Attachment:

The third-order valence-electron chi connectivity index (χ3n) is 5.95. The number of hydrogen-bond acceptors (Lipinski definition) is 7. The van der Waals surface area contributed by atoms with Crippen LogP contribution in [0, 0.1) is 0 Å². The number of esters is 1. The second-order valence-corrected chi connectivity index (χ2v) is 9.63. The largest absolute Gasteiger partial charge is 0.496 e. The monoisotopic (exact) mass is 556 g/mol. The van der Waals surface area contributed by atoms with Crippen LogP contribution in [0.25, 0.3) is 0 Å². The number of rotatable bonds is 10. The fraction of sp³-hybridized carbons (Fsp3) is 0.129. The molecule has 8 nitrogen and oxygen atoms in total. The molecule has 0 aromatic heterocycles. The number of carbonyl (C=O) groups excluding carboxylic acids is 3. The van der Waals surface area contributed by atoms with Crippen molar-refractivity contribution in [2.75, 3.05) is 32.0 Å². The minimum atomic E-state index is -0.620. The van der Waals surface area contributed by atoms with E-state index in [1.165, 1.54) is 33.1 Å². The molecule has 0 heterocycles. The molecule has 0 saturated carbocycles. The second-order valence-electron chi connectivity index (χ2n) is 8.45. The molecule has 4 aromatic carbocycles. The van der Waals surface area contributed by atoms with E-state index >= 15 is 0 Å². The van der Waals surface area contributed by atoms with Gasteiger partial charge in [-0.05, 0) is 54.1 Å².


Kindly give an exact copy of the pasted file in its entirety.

The third-order valence-electron chi connectivity index (χ3n) is 5.95. The number of hydrogen-bond acceptors (Lipinski definition) is 7. The van der Waals surface area contributed by atoms with Crippen LogP contribution in [0, 0.1) is 0 Å². The number of esters is 1. The second-order valence-corrected chi connectivity index (χ2v) is 9.63. The largest absolute Gasteiger partial charge is 0.496 e. The monoisotopic (exact) mass is 556 g/mol. The van der Waals surface area contributed by atoms with Crippen LogP contribution in [0.25, 0.3) is 0 Å². The number of rotatable bonds is 10. The fraction of sp³-hybridized carbons (Fsp3) is 0.129. The molecule has 8 nitrogen and oxygen atoms in total. The molecule has 0 aromatic heterocycles. The number of carbonyl (C=O) groups excluding carboxylic acids is 3. The van der Waals surface area contributed by atoms with Crippen molar-refractivity contribution in [2.75, 3.05) is 32.0 Å². The minimum atomic E-state index is -0.620. The van der Waals surface area contributed by atoms with E-state index in [1.165, 1.54) is 33.1 Å². The molecule has 0 heterocycles. The molecule has 0 saturated carbocycles. The second-order valence-electron chi connectivity index (χ2n) is 8.45. The molecule has 4 aromatic carbocycles. The van der Waals surface area contributed by atoms with E-state index >= 15 is 0 Å². The van der Waals surface area contributed by atoms with Gasteiger partial charge in [-0.05, 0) is 54.1 Å².